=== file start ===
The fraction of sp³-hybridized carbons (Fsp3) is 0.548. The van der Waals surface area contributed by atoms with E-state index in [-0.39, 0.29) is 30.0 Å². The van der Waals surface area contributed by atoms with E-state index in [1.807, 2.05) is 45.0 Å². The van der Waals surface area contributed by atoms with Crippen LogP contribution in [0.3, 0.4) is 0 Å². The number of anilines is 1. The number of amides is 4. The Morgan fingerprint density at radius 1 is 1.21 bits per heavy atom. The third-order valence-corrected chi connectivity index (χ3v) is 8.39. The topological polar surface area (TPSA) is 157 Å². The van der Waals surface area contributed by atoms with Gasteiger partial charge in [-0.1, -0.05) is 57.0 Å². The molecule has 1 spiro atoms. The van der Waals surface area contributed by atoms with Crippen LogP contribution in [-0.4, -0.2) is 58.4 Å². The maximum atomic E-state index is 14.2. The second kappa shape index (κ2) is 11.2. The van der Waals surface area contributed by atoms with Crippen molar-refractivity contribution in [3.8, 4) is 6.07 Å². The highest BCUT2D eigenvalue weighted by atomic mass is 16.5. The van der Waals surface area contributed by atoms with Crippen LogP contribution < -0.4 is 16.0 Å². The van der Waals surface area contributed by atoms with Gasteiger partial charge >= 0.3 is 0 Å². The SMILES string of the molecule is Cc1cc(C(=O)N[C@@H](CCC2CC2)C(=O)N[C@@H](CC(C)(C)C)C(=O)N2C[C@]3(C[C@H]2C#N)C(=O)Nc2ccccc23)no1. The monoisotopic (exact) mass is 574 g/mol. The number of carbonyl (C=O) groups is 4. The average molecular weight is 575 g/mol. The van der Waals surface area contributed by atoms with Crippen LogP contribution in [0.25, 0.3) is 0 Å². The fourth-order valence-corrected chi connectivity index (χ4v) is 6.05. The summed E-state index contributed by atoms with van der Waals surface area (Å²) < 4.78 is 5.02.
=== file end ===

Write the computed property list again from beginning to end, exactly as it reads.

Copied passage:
The fraction of sp³-hybridized carbons (Fsp3) is 0.548. The van der Waals surface area contributed by atoms with E-state index in [-0.39, 0.29) is 30.0 Å². The van der Waals surface area contributed by atoms with E-state index in [1.807, 2.05) is 45.0 Å². The van der Waals surface area contributed by atoms with Crippen LogP contribution in [0.3, 0.4) is 0 Å². The number of anilines is 1. The number of amides is 4. The Morgan fingerprint density at radius 1 is 1.21 bits per heavy atom. The third-order valence-corrected chi connectivity index (χ3v) is 8.39. The topological polar surface area (TPSA) is 157 Å². The van der Waals surface area contributed by atoms with Gasteiger partial charge in [-0.1, -0.05) is 57.0 Å². The molecule has 1 spiro atoms. The van der Waals surface area contributed by atoms with Crippen LogP contribution in [-0.4, -0.2) is 58.4 Å². The maximum atomic E-state index is 14.2. The second kappa shape index (κ2) is 11.2. The van der Waals surface area contributed by atoms with Crippen molar-refractivity contribution in [3.8, 4) is 6.07 Å². The highest BCUT2D eigenvalue weighted by atomic mass is 16.5. The van der Waals surface area contributed by atoms with Crippen LogP contribution < -0.4 is 16.0 Å². The van der Waals surface area contributed by atoms with Gasteiger partial charge >= 0.3 is 0 Å². The SMILES string of the molecule is Cc1cc(C(=O)N[C@@H](CCC2CC2)C(=O)N[C@@H](CC(C)(C)C)C(=O)N2C[C@]3(C[C@H]2C#N)C(=O)Nc2ccccc23)no1. The monoisotopic (exact) mass is 574 g/mol. The number of carbonyl (C=O) groups is 4. The average molecular weight is 575 g/mol. The van der Waals surface area contributed by atoms with Crippen LogP contribution in [0.25, 0.3) is 0 Å². The fourth-order valence-corrected chi connectivity index (χ4v) is 6.05. The summed E-state index contributed by atoms with van der Waals surface area (Å²) < 4.78 is 5.02.